Ozone pollution, caused by persistent heat this week, may create health risks
July 29, 2009
NEW — 2:20 p.m. July 28, 2009
Persistent high temperatures are raising ozone pollution in the greater-Seattle area and increasing health risks for sensitive populations, including children, teens, the elderly, people living with COPD, asthma or other lung disease, and people who work outdoors.
The Puget Sound Clean Air Agency announced today that air quality is expected to reach the “Unhealthy for Sensitive Groups,” or orange category, for some locations in King County. The American Lung Association in Washington is asking residents to take precautions and limit their exposure to unhealthy levels of air pollution.
“While certain segments of the population are more prone to illnesses related to high ozone pollution, all individuals may be at risk, especially when levels reach the orange category,” said Astrid Berg, executive director of the American Lung Association in Washington. “Even low ozone levels can trigger health problems in some people, including chest pains, coughing, nausea, throat irritation and congestion.”
Ozone pollution increases in hot weather when sunlight mixes with gasoline vapors, chemical solvents and exhaust from cars, making the hottest part of the day the unhealthiest.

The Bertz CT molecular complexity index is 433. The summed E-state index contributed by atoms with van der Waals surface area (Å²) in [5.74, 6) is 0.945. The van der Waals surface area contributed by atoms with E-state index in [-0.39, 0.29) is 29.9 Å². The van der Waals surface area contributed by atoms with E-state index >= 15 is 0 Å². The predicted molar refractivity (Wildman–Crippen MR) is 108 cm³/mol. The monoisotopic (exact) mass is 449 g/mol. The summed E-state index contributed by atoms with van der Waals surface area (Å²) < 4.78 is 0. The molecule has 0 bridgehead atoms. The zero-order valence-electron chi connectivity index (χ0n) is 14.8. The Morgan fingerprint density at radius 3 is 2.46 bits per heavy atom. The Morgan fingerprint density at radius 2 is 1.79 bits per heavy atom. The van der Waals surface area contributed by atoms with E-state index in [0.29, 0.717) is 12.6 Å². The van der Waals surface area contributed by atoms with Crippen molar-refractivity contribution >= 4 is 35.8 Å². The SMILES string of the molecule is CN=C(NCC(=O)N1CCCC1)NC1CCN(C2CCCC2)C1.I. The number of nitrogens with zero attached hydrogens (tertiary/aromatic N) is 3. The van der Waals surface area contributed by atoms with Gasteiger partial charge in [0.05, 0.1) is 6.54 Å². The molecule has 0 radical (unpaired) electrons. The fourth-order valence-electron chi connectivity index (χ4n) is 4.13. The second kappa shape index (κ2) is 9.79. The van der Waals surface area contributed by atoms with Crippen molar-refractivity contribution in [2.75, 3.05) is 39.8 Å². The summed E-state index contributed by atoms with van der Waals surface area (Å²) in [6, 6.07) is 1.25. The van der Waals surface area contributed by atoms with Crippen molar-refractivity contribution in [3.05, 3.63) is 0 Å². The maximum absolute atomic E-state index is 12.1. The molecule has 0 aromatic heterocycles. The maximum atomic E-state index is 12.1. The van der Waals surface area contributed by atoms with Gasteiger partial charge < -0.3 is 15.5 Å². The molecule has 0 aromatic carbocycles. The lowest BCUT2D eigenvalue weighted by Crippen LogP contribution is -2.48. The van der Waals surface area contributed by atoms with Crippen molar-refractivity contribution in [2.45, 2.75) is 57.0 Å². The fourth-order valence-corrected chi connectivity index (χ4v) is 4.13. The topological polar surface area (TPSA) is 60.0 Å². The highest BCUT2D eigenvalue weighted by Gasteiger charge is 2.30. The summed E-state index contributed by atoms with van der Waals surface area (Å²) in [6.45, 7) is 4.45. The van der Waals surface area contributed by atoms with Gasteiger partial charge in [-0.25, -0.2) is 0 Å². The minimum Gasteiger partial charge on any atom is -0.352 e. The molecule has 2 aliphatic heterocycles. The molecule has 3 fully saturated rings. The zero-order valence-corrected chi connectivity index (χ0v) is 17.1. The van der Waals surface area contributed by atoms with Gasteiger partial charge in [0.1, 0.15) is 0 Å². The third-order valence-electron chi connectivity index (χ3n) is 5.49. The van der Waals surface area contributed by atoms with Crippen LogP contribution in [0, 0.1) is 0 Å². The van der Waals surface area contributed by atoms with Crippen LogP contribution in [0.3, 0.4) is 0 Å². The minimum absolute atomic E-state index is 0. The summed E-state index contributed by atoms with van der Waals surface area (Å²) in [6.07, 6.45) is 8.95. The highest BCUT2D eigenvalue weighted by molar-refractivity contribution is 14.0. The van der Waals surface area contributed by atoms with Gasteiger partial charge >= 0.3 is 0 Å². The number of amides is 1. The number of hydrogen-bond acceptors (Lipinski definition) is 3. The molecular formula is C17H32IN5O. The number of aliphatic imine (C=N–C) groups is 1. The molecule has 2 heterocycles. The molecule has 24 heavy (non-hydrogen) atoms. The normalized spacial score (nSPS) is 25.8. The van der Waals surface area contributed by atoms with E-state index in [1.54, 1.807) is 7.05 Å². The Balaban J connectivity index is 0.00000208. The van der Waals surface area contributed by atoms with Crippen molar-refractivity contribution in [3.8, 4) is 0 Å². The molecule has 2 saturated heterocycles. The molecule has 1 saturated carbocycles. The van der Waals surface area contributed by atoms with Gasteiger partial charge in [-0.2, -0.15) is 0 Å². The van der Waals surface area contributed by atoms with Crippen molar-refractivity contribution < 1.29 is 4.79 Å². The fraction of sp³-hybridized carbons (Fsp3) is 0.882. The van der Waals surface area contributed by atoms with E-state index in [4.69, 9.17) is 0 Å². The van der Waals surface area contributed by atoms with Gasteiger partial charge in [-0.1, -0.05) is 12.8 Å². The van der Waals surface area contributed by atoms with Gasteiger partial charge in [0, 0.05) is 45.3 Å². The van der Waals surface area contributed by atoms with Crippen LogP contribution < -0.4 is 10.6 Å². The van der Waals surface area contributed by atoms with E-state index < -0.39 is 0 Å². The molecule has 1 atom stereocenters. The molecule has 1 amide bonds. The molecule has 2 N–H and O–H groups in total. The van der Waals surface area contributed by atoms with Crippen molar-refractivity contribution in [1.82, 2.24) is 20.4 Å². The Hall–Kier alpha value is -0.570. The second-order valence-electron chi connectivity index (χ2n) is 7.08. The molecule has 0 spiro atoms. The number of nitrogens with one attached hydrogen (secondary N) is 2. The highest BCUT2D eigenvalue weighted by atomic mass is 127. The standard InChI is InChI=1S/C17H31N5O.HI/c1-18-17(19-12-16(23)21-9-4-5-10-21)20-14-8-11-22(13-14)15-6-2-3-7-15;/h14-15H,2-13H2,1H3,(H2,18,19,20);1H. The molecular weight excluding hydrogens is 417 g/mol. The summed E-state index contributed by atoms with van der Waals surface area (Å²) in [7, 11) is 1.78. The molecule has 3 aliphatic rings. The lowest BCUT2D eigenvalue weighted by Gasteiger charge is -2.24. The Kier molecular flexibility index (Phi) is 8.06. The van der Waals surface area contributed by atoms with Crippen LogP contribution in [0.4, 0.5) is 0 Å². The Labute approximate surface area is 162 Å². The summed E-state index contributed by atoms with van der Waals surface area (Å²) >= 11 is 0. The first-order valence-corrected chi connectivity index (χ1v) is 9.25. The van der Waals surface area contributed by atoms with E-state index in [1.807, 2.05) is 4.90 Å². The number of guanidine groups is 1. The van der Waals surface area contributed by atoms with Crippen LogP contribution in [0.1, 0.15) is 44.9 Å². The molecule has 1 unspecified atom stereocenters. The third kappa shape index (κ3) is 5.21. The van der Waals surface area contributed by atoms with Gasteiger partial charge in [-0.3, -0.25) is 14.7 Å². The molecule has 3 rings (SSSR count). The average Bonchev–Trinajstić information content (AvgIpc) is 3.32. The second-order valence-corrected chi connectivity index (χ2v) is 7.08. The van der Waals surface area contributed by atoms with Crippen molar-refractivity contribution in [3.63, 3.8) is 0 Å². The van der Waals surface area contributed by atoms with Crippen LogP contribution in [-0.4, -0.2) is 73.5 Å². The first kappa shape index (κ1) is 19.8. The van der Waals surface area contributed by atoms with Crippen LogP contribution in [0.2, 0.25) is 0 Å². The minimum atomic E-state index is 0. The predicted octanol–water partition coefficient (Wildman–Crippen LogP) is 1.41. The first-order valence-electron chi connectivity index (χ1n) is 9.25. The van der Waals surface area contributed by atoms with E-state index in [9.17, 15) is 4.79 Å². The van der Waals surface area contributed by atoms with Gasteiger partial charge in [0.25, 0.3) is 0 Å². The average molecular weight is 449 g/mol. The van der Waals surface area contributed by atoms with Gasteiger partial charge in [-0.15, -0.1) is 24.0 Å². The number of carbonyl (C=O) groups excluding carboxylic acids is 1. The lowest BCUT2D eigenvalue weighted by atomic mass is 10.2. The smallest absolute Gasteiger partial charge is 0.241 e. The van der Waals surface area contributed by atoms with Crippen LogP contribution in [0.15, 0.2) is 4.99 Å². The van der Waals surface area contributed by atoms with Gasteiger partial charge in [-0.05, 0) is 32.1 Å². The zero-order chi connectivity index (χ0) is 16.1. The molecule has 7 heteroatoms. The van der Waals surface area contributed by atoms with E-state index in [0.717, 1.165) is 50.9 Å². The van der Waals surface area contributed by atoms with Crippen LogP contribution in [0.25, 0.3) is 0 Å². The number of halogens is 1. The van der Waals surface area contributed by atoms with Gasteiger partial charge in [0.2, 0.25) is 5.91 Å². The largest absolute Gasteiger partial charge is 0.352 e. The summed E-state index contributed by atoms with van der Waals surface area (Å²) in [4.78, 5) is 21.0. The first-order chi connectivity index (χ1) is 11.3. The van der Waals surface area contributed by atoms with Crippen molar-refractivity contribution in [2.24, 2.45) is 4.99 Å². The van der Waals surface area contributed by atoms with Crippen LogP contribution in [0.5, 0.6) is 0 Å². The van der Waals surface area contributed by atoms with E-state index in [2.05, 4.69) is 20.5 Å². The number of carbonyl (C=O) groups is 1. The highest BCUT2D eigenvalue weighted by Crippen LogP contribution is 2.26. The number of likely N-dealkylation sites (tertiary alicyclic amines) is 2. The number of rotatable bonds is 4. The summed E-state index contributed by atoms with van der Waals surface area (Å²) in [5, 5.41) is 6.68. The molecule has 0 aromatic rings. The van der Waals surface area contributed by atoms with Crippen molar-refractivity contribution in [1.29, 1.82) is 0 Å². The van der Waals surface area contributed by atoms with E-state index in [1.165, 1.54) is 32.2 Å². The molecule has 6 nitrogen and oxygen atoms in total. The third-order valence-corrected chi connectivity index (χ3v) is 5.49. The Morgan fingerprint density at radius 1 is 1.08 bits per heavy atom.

People can take these steps to protect themselves from unhealthy ozone levels:
- Limit outdoor activity.
- Exercise early in the morning or indoors.
- Pay attention to respiratory symptoms, such as coughing and wheezing, and see your doctor if necessary.
Breathing in ozone is like having a sunburn on your lungs. When ozone is inhaled, lungs become inflamed or swollen. Breathing ozone can cause coughing and asthma attacks and send people to the emergency room. According to the Environmental Protection Agency, 10 percent to 20 percent of all summertime respiratory-related hospital visits in some areas of the U.S. are associated with ozone pollution. Ozone exposure can even shorten life.
People can help reduce ozone levels by driving less or carpooling, turning off lights and limiting use of gas-powered yard equipment to morning and evening.